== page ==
Worst time to sell California home in 17 months – Daily News

on Aug25
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“Bubble Watch” digs into trends that may indicate economic and/or housing market troubles ahead.

Buzz: Californians say it’s the worst time to sell a home in 17 months, a key factor behind a dramatic slowdown in homebuying.

Source: My trusty spreadsheet looked into the California Association of Realtors’ monthly poll on homebuying sentiment.


The poll results help define the housing market’s quickly deflating excitement.

Is it a good time to sell? Well, 60% of Californians polled said “yes” in July, down from 74% back in the feeding frenzy days of last December.

On the other side of the coin, 16% said it was a good time to buy — down from 22% at the end of 2021.

The details

Back in February 2021 — 17 months ago — 60% also said it was a good time to sell.

That poll result was good news then because it marked a sharp rebound from a 26% bottom in locked-down April 2020. Obviously, the 30-year mortgage rate hitting its 2.65% all-time low to start 2021 helped juice the buying climate.

Bubble watch: Half of California homes 10% or more overvalued

And it’s no coincidence that historically low rates were followed by 28% saying it was a “good time to buy” in February 2021. That’s a level of buying zeal that hasn’t been topped since.

Fast forward to the summer of 2022. This same 60% selling optimism is part of a downswing. But the good-time-to-buy crowd isn’t biting. The poll’s buying enthusiasts are roughly half the size of February 2021.

Such diminished passions for buying AND selling translated to plummeting home sales this summer. Ponder the ugly numbers in the July homebuying report by California Realtors.

Sales of single-family houses fell 14% from June — the fourth-largest one-month drop since 1990. That left July’s homebuying down 31% over 12 months — the ninth-largest one-year fall in 32 years.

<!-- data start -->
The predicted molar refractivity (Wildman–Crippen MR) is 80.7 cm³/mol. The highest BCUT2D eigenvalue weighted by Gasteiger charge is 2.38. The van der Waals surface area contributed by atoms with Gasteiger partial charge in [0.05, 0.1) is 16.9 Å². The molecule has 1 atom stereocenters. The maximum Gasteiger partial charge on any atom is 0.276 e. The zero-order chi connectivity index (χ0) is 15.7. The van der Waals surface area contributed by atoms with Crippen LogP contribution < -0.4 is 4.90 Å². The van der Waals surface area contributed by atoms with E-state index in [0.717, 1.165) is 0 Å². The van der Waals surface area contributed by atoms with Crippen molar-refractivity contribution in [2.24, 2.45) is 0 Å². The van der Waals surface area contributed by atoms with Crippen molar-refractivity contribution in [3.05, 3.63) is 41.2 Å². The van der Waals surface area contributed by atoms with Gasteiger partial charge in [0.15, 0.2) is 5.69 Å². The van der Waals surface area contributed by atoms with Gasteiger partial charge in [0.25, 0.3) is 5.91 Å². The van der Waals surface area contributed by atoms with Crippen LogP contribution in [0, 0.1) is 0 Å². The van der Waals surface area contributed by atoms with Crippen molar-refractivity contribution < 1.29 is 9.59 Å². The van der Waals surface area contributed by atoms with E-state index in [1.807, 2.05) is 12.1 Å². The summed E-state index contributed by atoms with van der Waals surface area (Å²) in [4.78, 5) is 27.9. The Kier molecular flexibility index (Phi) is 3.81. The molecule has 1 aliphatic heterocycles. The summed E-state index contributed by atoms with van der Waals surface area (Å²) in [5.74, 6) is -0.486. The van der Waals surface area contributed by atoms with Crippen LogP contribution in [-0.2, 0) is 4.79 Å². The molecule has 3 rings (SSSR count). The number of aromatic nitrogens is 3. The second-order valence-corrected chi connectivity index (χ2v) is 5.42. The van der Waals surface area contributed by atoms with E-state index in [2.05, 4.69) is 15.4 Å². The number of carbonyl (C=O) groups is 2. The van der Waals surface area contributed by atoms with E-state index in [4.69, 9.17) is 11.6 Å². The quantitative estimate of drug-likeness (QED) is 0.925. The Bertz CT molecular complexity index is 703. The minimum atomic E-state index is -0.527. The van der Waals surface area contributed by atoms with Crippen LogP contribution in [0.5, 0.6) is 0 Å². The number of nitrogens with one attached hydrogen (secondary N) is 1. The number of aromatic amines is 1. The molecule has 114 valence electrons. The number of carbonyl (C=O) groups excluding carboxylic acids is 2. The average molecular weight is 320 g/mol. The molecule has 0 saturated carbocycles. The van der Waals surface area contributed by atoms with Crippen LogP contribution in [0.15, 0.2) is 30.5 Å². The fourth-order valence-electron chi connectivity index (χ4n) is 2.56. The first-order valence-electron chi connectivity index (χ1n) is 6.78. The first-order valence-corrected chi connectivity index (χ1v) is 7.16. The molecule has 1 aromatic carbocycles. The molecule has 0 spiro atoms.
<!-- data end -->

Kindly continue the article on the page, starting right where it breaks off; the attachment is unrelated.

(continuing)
So is it any surprise why prices are falling? Yes, falling.

California’s $833,910 median sales price for a house in July was off 7% from May’s all-time high — but still up 37% in three years. Southern California’s $808,000 median was off 4% from its peak but  41% above 2019. And the Bay Area’s $1.3 million price was 16% from its top but 37% above 2019.

Why the summertime swoon? Perhaps those who needed more living space in the pandemic era already bought a home. Don’t forget July’s mortgage rate was 5.4%, double the record low. Meanwhile, prices surged so fast that homes in half of California metro areas are overvalued by 10% or more, according to Wall Street’s Fitch Ratings.

Another view

Homebuying enthusiasm is dropping across the nation.

In July, 4.4% of Americans polled by the Conference Board said they were planning to buy a home in the next six months. That’s down from 5.7% in June, 6.9% in December, and 7.5% back in February 2021.

U.S. home sales in July fell to their slowest pace since November 2015, excluding the 2020 locked-down market, according to the National Association of Realtors.

How bubbly?

On a scale of zero bubbles (no bubble here) to five bubbles (five-alarm warning) … THREE BUBBLES!

I’m always amazed how swiftly markets for any asset can turn — up or down.

This summer, house hunters had their moment of clarity and decided that there’s no more need to rush to buy. This wait-and-see attitude may help take some of the sizzle out of obviously supercharged prices.

The question mark now is how sellers react to a sudden dearth of demand despite industry insiders’ insistence that “it was different” this time. Remember the promised wave of ownership wannabees ready to pounce on any buying opportunity?


Growing price cuts on listings is a sign that sellers are getting the “it’s NOW different” message.

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